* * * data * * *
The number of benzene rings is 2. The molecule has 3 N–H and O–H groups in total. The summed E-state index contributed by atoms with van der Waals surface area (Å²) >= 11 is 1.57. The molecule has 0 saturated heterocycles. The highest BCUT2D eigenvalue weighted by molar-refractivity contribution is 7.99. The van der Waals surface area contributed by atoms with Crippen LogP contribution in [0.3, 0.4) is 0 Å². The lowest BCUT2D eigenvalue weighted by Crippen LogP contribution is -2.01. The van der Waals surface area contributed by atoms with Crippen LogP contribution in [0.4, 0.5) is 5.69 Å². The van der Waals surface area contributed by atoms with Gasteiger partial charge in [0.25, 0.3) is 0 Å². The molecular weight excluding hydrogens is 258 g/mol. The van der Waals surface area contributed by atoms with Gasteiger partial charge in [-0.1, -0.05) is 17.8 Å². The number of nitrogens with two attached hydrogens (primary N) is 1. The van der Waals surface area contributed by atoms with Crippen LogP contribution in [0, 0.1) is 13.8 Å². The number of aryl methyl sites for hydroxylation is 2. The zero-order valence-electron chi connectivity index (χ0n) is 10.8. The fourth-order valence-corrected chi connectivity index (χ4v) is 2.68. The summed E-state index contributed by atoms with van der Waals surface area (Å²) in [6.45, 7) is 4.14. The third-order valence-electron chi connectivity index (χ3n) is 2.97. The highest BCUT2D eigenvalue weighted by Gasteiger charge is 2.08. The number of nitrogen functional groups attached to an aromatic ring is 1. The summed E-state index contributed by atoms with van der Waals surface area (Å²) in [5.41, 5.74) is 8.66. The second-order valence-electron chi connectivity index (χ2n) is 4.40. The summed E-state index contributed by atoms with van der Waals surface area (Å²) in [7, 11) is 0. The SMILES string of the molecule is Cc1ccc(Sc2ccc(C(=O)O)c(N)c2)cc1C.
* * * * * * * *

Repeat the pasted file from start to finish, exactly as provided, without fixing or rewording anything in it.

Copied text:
The number of benzene rings is 2. The molecule has 3 N–H and O–H groups in total. The summed E-state index contributed by atoms with van der Waals surface area (Å²) >= 11 is 1.57. The molecule has 0 saturated heterocycles. The highest BCUT2D eigenvalue weighted by molar-refractivity contribution is 7.99. The van der Waals surface area contributed by atoms with Crippen LogP contribution in [0.3, 0.4) is 0 Å². The lowest BCUT2D eigenvalue weighted by Crippen LogP contribution is -2.01. The van der Waals surface area contributed by atoms with Crippen LogP contribution in [0.4, 0.5) is 5.69 Å². The van der Waals surface area contributed by atoms with Gasteiger partial charge in [0.25, 0.3) is 0 Å². The molecular weight excluding hydrogens is 258 g/mol. The van der Waals surface area contributed by atoms with Gasteiger partial charge in [-0.1, -0.05) is 17.8 Å². The number of nitrogens with two attached hydrogens (primary N) is 1. The van der Waals surface area contributed by atoms with Crippen LogP contribution in [0, 0.1) is 13.8 Å². The number of aryl methyl sites for hydroxylation is 2. The zero-order valence-electron chi connectivity index (χ0n) is 10.8. The fourth-order valence-corrected chi connectivity index (χ4v) is 2.68. The summed E-state index contributed by atoms with van der Waals surface area (Å²) in [6.45, 7) is 4.14. The third-order valence-electron chi connectivity index (χ3n) is 2.97. The highest BCUT2D eigenvalue weighted by Gasteiger charge is 2.08. The number of nitrogen functional groups attached to an aromatic ring is 1. The summed E-state index contributed by atoms with van der Waals surface area (Å²) in [5.41, 5.74) is 8.66. The second-order valence-electron chi connectivity index (χ2n) is 4.40. The summed E-state index contributed by atoms with van der Waals surface area (Å²) in [7, 11) is 0. The SMILES string of the molecule is Cc1ccc(Sc2ccc(C(=O)O)c(N)c2)cc1C.